Students from the poorest households will now graduate with £13000 more debt than before the Conservative Budget
A report by the NUS has revealed that more than one-third of students currently receiving maintenance grants would not be at university without them.
The report, to which more than 2000 students responded, also found that 52 per cent of grant claimants call their grant “absolutely essential,” and a further third important or very important.
This comes after the scrapping of maintenance grants by Chancellor George Osborne, in favour of increasing the maintenance loan to £8200. Currently, students from households with an income of less than £25000 per year receive a non-repayable £3387 on top of their £4047 maintenance loan.
Following this, both the Institute for Fiscal Studies (IFS) and the Sutton Trust, which is based on the principle of social mobility through education, calculated the amount of debt the poorest students could be leaving university with at £53000—a potential increase of £13000 for those currently qualifying for the grant.
Government ministers have claimed that the replacement of maintenance grant with a loan will make living costs for students more affordable. The IFS state that poor students “will have a little more ‘cash in pocket’ whilst at university. But they will also graduate with around £12500 more debt, on average, from a three-year course,” causing the debts of the less well-off to significantly outweigh those of their better-off peers. Furthermore, government savings are not expected to be as high as promised.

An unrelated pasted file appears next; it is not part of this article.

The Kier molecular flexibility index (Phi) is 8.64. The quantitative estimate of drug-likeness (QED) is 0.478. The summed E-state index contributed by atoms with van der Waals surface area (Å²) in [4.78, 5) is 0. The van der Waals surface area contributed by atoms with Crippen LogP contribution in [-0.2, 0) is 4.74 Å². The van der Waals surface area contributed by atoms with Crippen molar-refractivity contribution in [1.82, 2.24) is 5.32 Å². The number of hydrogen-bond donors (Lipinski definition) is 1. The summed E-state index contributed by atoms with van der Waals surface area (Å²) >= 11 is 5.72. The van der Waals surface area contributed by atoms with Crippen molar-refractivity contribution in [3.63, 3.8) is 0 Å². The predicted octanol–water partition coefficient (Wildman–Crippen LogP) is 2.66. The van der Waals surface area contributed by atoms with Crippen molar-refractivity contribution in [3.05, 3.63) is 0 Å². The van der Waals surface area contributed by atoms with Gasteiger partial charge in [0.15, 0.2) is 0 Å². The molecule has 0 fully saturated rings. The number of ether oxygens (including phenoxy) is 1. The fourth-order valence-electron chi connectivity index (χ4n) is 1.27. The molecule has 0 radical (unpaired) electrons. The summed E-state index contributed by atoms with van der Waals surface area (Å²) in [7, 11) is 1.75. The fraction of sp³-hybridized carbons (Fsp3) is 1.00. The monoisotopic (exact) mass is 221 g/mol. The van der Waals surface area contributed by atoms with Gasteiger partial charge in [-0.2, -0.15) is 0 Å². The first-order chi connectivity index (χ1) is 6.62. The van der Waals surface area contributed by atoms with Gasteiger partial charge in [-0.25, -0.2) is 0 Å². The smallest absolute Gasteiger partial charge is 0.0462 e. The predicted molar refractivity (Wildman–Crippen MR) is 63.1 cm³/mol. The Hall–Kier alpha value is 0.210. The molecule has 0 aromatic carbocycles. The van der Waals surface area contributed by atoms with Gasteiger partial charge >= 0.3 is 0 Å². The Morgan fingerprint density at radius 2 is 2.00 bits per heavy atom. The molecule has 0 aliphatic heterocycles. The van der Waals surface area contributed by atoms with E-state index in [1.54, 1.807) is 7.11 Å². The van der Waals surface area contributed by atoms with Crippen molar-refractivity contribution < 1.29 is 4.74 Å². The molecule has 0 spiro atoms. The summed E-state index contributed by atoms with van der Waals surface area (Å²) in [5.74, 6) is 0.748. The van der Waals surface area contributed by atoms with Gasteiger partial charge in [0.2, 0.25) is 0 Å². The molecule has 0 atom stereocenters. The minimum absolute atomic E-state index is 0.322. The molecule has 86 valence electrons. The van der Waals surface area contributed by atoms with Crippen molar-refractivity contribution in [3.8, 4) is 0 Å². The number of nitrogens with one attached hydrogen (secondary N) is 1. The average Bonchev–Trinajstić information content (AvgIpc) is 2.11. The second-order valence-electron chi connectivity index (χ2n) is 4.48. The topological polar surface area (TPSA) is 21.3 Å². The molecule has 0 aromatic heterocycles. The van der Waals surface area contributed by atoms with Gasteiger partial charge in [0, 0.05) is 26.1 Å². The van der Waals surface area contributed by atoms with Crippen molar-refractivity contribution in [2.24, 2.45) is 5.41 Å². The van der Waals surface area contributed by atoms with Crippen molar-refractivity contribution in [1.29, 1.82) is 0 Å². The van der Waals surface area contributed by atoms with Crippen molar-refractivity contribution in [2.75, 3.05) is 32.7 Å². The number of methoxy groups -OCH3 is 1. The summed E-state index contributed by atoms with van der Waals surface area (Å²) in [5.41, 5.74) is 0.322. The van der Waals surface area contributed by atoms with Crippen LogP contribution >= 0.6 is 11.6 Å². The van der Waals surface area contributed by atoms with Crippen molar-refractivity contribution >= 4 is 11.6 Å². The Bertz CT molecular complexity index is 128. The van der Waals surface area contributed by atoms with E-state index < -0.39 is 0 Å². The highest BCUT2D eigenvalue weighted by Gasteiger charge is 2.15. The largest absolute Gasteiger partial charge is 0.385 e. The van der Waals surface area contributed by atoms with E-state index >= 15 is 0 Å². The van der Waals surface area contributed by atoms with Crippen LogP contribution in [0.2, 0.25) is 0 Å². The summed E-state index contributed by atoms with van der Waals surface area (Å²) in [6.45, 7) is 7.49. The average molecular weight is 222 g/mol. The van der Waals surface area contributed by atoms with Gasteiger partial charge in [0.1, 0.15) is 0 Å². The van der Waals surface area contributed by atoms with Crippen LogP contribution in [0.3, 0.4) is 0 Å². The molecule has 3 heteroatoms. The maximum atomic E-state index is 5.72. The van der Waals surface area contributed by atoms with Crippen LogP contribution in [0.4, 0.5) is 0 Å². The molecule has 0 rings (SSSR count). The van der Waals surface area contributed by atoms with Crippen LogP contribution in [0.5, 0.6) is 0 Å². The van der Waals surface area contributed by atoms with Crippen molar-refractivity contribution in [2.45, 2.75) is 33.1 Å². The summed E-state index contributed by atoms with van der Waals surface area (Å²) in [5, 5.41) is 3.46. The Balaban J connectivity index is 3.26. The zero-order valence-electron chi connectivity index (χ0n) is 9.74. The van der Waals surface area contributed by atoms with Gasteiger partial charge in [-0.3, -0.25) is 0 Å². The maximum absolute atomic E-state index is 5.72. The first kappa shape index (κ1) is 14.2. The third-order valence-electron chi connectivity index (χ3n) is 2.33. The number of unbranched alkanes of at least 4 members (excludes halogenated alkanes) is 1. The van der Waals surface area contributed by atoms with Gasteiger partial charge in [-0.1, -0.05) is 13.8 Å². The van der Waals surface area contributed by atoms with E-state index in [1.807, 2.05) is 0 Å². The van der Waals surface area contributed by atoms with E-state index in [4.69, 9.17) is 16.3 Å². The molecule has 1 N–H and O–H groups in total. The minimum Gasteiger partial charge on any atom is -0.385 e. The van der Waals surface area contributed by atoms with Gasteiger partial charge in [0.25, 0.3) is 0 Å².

NUS President Megan Dunn said: “It comes as no surprise that the students of this country recognise the profound and damaging effects the cut to maintenance grants would have. When a third of students are saying this cut would stop them going to university, the government needs to sit up and take note.
“That is why NUS has launched its #CutTheCosts campaign—local and national action must be taken in order to secure a U-turn on maintenance grants.
“We must also tackle the causes of this crisis and cut the costs that are pricing the poorest out of education. That’s why we will need to harness opposition party support and demonstrate widespread opposition to the government’s plans.”
At the time the Chancellor announced the scrapping of the grants, the University of Manchester Students’ Union released a statement calling the move “disgraceful… it will have a negative impact on our students who will now be burdened with more debt for even longer.
“This will work to further ensure that a university degree is something which can only be bought and accessed by those lucky enough to have the wealth to pay for it. As a Students’ Union we will do our utmost to campaign against this travesty.”